The Class Meeting
John Wesley was no fly-by-night evangelist, exciting people then leaving them stranded on a spiritual “high”. Conversion, he claimed was the first step in a continuing life of discipleship and of growth in love for God and for neighbour. Unlike other evangelists of his day and since, he gave careful attention to the nurture and education of converts. The vehicle of this care was the class meeting - a group of about 12 persons who under the care of a leader, met each week to help each other live in a Christian manner.
Although the class meeting became a central part of the structure of Methodism, its origins were somewhat accidental.
Early in 1742 the Methodists in Bristol discussed how they might pay off the debt on their meeting house, the “New Room” and a retired seaman, Captain Foy, suggested that each member should donate a penny a week. To enable this the society was divided into groups of 12 with a leader whose task was to collect the money. The idea grew and spread beyond Bristol. The groups met each week and their role expanded to include prayer, pastoral oversight and spiritual testimony.
By 1743 Wesley had published rules for class meetings. The task of the leader was to watch over the spiritual progress of each member and to receive their offering for the relief of the poor. Note how love of God and love of neighbour were held together. The leaders met each week with the minister or local preacher informing him “of any that are sick or of any that walk disorderly and will not be reproved”. Quarterly tickets conveying The Band, usually six or so members, consisted of those more advanced in their Christian faith. Wesley could advise them directly on how to attain Christian perfection. The class meeting was more the introductory house group, although much more strict in discipline than those of today. Continuing membership of a class was granted following discussion with the local minister. The key to the whole exercise was the selection and support of the leaders and whenever Wesley visited a town he would gather the leaders to encourage and sometimes to discipline them.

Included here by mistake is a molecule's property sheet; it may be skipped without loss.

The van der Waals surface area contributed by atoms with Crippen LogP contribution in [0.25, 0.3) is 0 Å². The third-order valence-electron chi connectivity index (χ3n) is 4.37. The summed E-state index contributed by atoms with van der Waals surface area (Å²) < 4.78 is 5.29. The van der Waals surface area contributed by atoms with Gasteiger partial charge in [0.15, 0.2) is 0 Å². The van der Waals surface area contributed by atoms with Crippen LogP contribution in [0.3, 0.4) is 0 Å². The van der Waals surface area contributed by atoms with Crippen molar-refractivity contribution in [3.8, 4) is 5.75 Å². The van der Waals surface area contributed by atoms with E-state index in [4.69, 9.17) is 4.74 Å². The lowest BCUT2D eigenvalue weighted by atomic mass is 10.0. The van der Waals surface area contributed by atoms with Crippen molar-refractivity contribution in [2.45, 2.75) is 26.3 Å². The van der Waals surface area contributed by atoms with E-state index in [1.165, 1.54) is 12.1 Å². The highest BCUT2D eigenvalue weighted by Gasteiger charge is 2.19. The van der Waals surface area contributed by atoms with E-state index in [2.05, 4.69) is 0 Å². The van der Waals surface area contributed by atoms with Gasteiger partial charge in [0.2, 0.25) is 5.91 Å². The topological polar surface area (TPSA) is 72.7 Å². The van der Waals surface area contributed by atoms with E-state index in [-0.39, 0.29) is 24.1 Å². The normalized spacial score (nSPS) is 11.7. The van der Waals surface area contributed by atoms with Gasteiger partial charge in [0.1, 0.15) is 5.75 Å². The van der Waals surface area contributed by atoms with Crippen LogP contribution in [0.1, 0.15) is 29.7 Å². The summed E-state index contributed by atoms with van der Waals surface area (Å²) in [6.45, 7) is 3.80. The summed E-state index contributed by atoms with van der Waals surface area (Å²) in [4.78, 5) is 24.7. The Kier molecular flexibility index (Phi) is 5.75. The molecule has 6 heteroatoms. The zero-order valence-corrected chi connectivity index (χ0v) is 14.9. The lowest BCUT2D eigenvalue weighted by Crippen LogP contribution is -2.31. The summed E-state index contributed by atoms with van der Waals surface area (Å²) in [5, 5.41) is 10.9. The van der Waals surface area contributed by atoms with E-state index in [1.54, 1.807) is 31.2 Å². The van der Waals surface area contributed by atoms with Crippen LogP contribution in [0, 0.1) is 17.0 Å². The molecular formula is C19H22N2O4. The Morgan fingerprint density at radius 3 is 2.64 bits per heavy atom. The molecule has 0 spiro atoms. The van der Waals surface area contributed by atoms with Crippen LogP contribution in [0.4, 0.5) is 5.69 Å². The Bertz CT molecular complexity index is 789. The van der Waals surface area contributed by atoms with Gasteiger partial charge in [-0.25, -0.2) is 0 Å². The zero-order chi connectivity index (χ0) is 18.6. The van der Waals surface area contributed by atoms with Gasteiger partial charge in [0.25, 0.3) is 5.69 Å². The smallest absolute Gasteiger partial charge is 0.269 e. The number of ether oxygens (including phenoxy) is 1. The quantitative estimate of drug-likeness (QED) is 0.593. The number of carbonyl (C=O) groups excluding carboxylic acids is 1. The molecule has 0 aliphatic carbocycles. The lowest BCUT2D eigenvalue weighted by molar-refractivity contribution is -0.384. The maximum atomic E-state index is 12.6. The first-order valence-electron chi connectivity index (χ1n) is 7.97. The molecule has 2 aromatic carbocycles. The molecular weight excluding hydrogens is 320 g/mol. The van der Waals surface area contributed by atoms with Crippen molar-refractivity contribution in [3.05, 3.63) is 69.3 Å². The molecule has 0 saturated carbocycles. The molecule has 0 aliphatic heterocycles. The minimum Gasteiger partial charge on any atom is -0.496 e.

“The Bible knows nothing of solitary religious Christianity” wrote Wesley and so the most obvious outward mark of Methodists became their practice of meeting weekly in neighbourhood groups to encourage one another in Christian living. It was here that new Christians learnt Christian love, began to pray and to believe in themselves as persons loved by God. It is worth reflecting on the fact that almost every significant renewal movement in the life of the church down the years has included some form of small group life.
Many of the hymns of Charles reflect the experience of Christian love that was generated in these meetings. Have a look at the section entitled “Christian Fellowship” in M.H.B. (709-722) and read and meditate on M.H.B. 745 “All praise to our redeeming Lord.”
With the passing of the class meeting it could be argued that the most distinctive feature of Methodism was lost.
Links to NZ Methodist history/theology resources
Go to the John Kinder Library online church newspapers out of print will also take you to the Outlook, the Methodist and Presbyterian newspaper in the colonial period.
The best freebie in New Zealand Methodism: a very high quality PDF reproduction of William Morley's History of New Zealand.
Go to Sung and Unsung Personalities by Rev Donald Phillipps, Rev Dr Susan thompson, Rev Dr David Bell
Go to Rev Dr James Stuart, video and associated resources, including links to the John Wesley Code Study Guide, PGPL